Wednesday, February 11, 2015

Two Months In - My Chromebook Experience

Like most folks these days, I want to be able to connect to and use the Internet pretty much anywhere, and that means having some form of mobile computing device.  And like many others, I find that I really can't do everything I want on a smartphone.  Small screen size, the lack of a fully-capable browser, lack of a real keyboard, all of these make certain activities on the smartphone a real chore.  A few years ago I bought an Android tablet with a detachable keyboard, hoping that it would fill the bill, but tablet browsers are still not able to do some of the things a full browser can do.

So it was that late last year I began to look seriously at trying a Chromebook.  In the interest of full disclosure I should tell you that I didn't care to buy a Windows computer, at any price - I stopped using Microsoft products on my home computers 10 years ago, only using Windows now at work where I don't have a choice in the matter.  Plus, to be honest you need a decent amount of computer to make Windows worth having.  You can buy a really cheap Windows computer these days but I imagine the experience is not going to be what I'd want.  Microsoft proudly points out that you can run "real" Microsoft Office and Photoshop on these things, but I sure wouldn't want to.

When I began looking at Chromebooks, the first thing I had to do was get my head wrapped around  the hardware specs - these machines nearly all had slower, low power processors, very little RAM, and tiny amounts of onboard SSD storage.  I learned that Chromebooks have a slimmed-down operating system designed to support online connectivity and to run the Chrome web browser and not much else, which is why they get away with such low powered CPUs and so little RAM, and that the expectation is for user data to be mostly stored in the cloud, which is why there is so little local storage.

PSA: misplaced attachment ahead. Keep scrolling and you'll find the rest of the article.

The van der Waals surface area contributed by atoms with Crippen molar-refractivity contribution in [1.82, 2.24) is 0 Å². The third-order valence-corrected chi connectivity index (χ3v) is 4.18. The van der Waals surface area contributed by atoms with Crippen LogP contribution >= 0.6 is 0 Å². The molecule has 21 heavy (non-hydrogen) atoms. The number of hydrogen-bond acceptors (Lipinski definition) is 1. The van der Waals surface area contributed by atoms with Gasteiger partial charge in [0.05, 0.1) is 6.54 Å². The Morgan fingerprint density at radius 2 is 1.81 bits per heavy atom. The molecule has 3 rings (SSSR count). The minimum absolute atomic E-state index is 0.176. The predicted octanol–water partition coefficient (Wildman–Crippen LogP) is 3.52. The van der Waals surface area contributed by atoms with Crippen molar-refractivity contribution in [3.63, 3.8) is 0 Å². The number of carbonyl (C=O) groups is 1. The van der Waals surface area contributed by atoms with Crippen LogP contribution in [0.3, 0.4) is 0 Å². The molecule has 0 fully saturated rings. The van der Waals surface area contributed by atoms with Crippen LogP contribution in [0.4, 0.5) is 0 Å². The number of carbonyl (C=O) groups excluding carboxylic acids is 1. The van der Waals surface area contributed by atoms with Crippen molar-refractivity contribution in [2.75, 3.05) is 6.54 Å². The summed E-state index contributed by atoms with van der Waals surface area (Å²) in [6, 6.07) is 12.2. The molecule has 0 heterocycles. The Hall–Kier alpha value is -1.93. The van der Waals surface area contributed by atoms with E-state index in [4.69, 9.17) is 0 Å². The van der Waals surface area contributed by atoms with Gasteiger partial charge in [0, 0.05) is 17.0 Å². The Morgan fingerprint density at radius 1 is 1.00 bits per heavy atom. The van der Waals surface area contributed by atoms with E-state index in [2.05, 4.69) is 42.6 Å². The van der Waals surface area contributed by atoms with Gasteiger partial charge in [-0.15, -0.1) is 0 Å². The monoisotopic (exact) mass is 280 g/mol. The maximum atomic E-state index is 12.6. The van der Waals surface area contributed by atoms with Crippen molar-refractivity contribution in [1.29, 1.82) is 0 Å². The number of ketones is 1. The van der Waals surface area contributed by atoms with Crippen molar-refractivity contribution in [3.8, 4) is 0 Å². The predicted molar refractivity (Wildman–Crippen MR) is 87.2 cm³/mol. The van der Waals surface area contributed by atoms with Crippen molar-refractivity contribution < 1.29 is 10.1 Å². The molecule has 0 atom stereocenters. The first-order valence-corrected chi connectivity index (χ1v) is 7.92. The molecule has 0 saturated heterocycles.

However there are other hardware and design considerations that made most Chromebooks pretty unattractive.  Keyboard quality varies a good deal but is about what you would expect of a really cheap laptop.  Sound is so-so.  Screens are functional but not great - usually small (most models are about 11 inches), and screen quality is not much to speak of.  

For these reasons I eventually chose the Toshiba Chromebook 2 which hit the market late last year.  The CB2 came with 4GB of RAM (on the high side of what's normally available), 16GB of SSD storage (the usual amount), and uses an Intel Bay Trail Celeron CPU (a version of the Celeron designed to conserve battery power at the expense of a bit of speed).  The main reason for picking the Toshiba was that it has a 13-inch screen with a FULL HD (1080p) screen that uses IPS display technology - in other words, this is a Chromebook with a screen that is as good as a Macbook Air.  The Toshiba also has decent audio (although the built-in speakers aren't terribly impressive, but they are not bad either).

I've been using the Chromebook daily since around Thanksgiving last year, though not as my primary computer - I keep it up at work with tabs open to a couple of Inbox sessions, usually a tab open to CNN, a tab for a flight tracking site I spend way too much time on, the Sunrise calendar, and Tweetdeck.  For this type of use, I rarely notice any slowness or issues, except that the Inbox app for connecting to Google Gmail accounts is sometimes a little laggy.

I've used the Chromebook to work on a few word processing documents using Google Docs - the experience isn't earthshattering but it works.

For streaming music and movies, the Toshiba Chromebook 2 has been great.  Honestly I don't use the built-in speakers much, but when I do they provide plenty of volume.  Audio with a decent set of earbuds sounds great.  Video is just fantastic - full screen, 1080p HD streaming video looks phenomenal, especially considering the low power of the CPU.  The screen is gorgeous and compares favorable to much more expensive laptops.

One of the few complaints I still have is that there is no way to scale the UI elements on the desktop separately from the rest of the screen.  Everything is pretty small running at 1080p, and I'm getting to the age where reading glasses are required.  It's easy enough to scale up the text in web pages though.

If anyone has questions regarding my experience using Chromebooks in general or the Toshiba in particular I'd be happy to try and answer.


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